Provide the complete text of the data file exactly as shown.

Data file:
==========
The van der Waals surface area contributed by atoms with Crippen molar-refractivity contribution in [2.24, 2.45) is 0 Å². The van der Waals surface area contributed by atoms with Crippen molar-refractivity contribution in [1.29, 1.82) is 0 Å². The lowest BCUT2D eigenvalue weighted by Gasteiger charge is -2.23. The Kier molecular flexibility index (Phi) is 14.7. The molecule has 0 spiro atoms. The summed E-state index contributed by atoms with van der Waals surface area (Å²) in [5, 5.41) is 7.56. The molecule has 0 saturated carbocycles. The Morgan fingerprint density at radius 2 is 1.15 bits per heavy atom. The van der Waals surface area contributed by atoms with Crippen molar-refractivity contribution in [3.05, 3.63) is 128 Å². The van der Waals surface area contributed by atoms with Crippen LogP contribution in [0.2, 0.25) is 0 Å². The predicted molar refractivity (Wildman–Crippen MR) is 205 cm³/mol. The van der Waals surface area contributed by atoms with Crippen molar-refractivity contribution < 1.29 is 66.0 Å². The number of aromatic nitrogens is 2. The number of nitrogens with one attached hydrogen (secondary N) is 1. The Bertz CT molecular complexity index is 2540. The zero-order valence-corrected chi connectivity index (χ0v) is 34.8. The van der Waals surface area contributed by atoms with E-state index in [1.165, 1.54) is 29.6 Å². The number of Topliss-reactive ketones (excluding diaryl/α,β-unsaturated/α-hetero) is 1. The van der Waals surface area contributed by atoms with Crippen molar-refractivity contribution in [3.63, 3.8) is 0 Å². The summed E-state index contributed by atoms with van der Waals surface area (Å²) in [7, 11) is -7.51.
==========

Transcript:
The van der Waals surface area contributed by atoms with Crippen molar-refractivity contribution in [2.24, 2.45) is 0 Å². The van der Waals surface area contributed by atoms with Crippen molar-refractivity contribution in [1.29, 1.82) is 0 Å². The lowest BCUT2D eigenvalue weighted by Gasteiger charge is -2.23. The Kier molecular flexibility index (Phi) is 14.7. The molecule has 0 spiro atoms. The summed E-state index contributed by atoms with van der Waals surface area (Å²) in [5, 5.41) is 7.56. The molecule has 0 saturated carbocycles. The Morgan fingerprint density at radius 2 is 1.15 bits per heavy atom. The van der Waals surface area contributed by atoms with Crippen molar-refractivity contribution in [3.05, 3.63) is 128 Å². The van der Waals surface area contributed by atoms with Crippen LogP contribution in [0.2, 0.25) is 0 Å². The predicted molar refractivity (Wildman–Crippen MR) is 205 cm³/mol. The van der Waals surface area contributed by atoms with Crippen molar-refractivity contribution < 1.29 is 66.0 Å². The number of aromatic nitrogens is 2. The number of nitrogens with one attached hydrogen (secondary N) is 1. The Bertz CT molecular complexity index is 2540. The zero-order valence-corrected chi connectivity index (χ0v) is 34.8. The van der Waals surface area contributed by atoms with E-state index in [1.165, 1.54) is 29.6 Å². The number of Topliss-reactive ketones (excluding diaryl/α,β-unsaturated/α-hetero) is 1. The van der Waals surface area contributed by atoms with Crippen molar-refractivity contribution in [3.63, 3.8) is 0 Å². The summed E-state index contributed by atoms with van der Waals surface area (Å²) in [7, 11) is -7.51.